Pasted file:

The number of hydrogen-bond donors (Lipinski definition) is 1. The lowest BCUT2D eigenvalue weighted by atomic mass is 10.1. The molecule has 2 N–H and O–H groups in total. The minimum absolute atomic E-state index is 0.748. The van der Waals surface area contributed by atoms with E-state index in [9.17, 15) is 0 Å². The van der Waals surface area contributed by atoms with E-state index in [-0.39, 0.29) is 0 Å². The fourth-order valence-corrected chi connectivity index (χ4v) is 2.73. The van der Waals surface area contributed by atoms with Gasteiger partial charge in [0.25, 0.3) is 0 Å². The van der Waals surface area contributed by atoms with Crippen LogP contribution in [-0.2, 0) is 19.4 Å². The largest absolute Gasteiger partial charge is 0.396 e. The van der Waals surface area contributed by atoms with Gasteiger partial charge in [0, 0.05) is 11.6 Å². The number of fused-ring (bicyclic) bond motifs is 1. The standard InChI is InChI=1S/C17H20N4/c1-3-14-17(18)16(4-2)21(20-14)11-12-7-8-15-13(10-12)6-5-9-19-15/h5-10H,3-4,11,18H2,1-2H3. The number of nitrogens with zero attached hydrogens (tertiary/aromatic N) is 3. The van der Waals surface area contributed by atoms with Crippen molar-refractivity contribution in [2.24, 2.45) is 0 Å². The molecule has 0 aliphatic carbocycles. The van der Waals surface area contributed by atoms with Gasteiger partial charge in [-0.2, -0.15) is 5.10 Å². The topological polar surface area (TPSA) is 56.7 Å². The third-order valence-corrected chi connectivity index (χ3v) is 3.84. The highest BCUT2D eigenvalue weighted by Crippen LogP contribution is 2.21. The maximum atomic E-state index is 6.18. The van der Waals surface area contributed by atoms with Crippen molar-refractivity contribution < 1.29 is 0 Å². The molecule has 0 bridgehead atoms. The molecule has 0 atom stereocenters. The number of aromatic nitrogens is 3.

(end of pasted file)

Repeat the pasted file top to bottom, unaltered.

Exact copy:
The number of hydrogen-bond donors (Lipinski definition) is 1. The lowest BCUT2D eigenvalue weighted by atomic mass is 10.1. The molecule has 2 N–H and O–H groups in total. The minimum absolute atomic E-state index is 0.748. The van der Waals surface area contributed by atoms with E-state index in [9.17, 15) is 0 Å². The van der Waals surface area contributed by atoms with E-state index in [-0.39, 0.29) is 0 Å². The fourth-order valence-corrected chi connectivity index (χ4v) is 2.73. The van der Waals surface area contributed by atoms with Gasteiger partial charge in [0.25, 0.3) is 0 Å². The van der Waals surface area contributed by atoms with Crippen LogP contribution in [-0.2, 0) is 19.4 Å². The largest absolute Gasteiger partial charge is 0.396 e. The van der Waals surface area contributed by atoms with Gasteiger partial charge in [0, 0.05) is 11.6 Å². The number of fused-ring (bicyclic) bond motifs is 1. The standard InChI is InChI=1S/C17H20N4/c1-3-14-17(18)16(4-2)21(20-14)11-12-7-8-15-13(10-12)6-5-9-19-15/h5-10H,3-4,11,18H2,1-2H3. The number of nitrogens with zero attached hydrogens (tertiary/aromatic N) is 3. The van der Waals surface area contributed by atoms with Crippen molar-refractivity contribution in [2.24, 2.45) is 0 Å². The molecule has 0 aliphatic carbocycles. The van der Waals surface area contributed by atoms with Gasteiger partial charge in [-0.2, -0.15) is 5.10 Å². The topological polar surface area (TPSA) is 56.7 Å². The third-order valence-corrected chi connectivity index (χ3v) is 3.84. The highest BCUT2D eigenvalue weighted by Crippen LogP contribution is 2.21. The maximum atomic E-state index is 6.18. The van der Waals surface area contributed by atoms with Crippen molar-refractivity contribution < 1.29 is 0 Å². The molecule has 0 bridgehead atoms. The molecule has 0 atom stereocenters. The number of aromatic nitrogens is 3.